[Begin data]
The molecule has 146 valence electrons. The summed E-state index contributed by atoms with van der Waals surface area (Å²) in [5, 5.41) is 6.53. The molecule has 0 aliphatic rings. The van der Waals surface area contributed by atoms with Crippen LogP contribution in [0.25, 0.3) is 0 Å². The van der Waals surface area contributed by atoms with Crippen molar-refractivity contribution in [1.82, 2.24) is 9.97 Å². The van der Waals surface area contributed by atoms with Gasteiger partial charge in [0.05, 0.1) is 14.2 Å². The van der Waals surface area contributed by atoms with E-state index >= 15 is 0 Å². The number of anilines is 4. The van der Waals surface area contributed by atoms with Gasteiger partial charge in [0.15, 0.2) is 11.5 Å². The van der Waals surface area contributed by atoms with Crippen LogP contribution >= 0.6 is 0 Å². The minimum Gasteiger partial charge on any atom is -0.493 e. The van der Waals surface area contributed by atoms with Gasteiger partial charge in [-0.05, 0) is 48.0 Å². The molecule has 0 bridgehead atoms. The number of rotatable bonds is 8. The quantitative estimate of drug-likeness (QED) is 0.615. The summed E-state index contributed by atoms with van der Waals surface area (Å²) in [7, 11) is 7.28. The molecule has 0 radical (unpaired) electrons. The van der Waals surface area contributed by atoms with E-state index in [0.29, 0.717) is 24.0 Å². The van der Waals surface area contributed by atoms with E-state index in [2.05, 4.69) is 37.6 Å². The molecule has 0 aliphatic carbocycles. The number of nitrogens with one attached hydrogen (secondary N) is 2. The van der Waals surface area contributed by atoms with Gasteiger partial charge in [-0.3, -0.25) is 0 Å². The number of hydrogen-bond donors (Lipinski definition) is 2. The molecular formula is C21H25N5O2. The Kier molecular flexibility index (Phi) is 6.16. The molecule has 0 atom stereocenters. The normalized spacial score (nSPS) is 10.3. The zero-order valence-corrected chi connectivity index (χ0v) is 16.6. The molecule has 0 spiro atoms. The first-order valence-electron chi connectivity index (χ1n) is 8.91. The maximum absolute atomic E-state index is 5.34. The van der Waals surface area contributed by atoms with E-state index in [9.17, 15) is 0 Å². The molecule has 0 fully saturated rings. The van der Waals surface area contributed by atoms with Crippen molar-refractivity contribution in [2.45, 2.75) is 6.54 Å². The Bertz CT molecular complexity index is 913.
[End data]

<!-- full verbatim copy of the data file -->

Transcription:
The molecule has 146 valence electrons. The summed E-state index contributed by atoms with van der Waals surface area (Å²) in [5, 5.41) is 6.53. The molecule has 0 aliphatic rings. The van der Waals surface area contributed by atoms with Crippen LogP contribution in [0.25, 0.3) is 0 Å². The van der Waals surface area contributed by atoms with Crippen molar-refractivity contribution in [1.82, 2.24) is 9.97 Å². The van der Waals surface area contributed by atoms with Gasteiger partial charge in [0.05, 0.1) is 14.2 Å². The van der Waals surface area contributed by atoms with E-state index >= 15 is 0 Å². The number of anilines is 4. The van der Waals surface area contributed by atoms with Gasteiger partial charge in [0.15, 0.2) is 11.5 Å². The van der Waals surface area contributed by atoms with Crippen LogP contribution >= 0.6 is 0 Å². The minimum Gasteiger partial charge on any atom is -0.493 e. The van der Waals surface area contributed by atoms with Gasteiger partial charge in [-0.05, 0) is 48.0 Å². The molecule has 0 bridgehead atoms. The number of rotatable bonds is 8. The quantitative estimate of drug-likeness (QED) is 0.615. The summed E-state index contributed by atoms with van der Waals surface area (Å²) in [7, 11) is 7.28. The molecule has 0 radical (unpaired) electrons. The van der Waals surface area contributed by atoms with E-state index in [0.29, 0.717) is 24.0 Å². The van der Waals surface area contributed by atoms with E-state index in [2.05, 4.69) is 37.6 Å². The molecule has 0 aliphatic carbocycles. The number of nitrogens with one attached hydrogen (secondary N) is 2. The van der Waals surface area contributed by atoms with Gasteiger partial charge in [-0.3, -0.25) is 0 Å². The number of hydrogen-bond donors (Lipinski definition) is 2. The molecular formula is C21H25N5O2. The Kier molecular flexibility index (Phi) is 6.16. The molecule has 0 atom stereocenters. The normalized spacial score (nSPS) is 10.3. The zero-order valence-corrected chi connectivity index (χ0v) is 16.6. The molecule has 0 spiro atoms. The first-order valence-electron chi connectivity index (χ1n) is 8.91. The maximum absolute atomic E-state index is 5.34. The van der Waals surface area contributed by atoms with E-state index in [9.17, 15) is 0 Å². The molecule has 0 fully saturated rings. The van der Waals surface area contributed by atoms with Crippen molar-refractivity contribution in [2.45, 2.75) is 6.54 Å². The Bertz CT molecular complexity index is 913.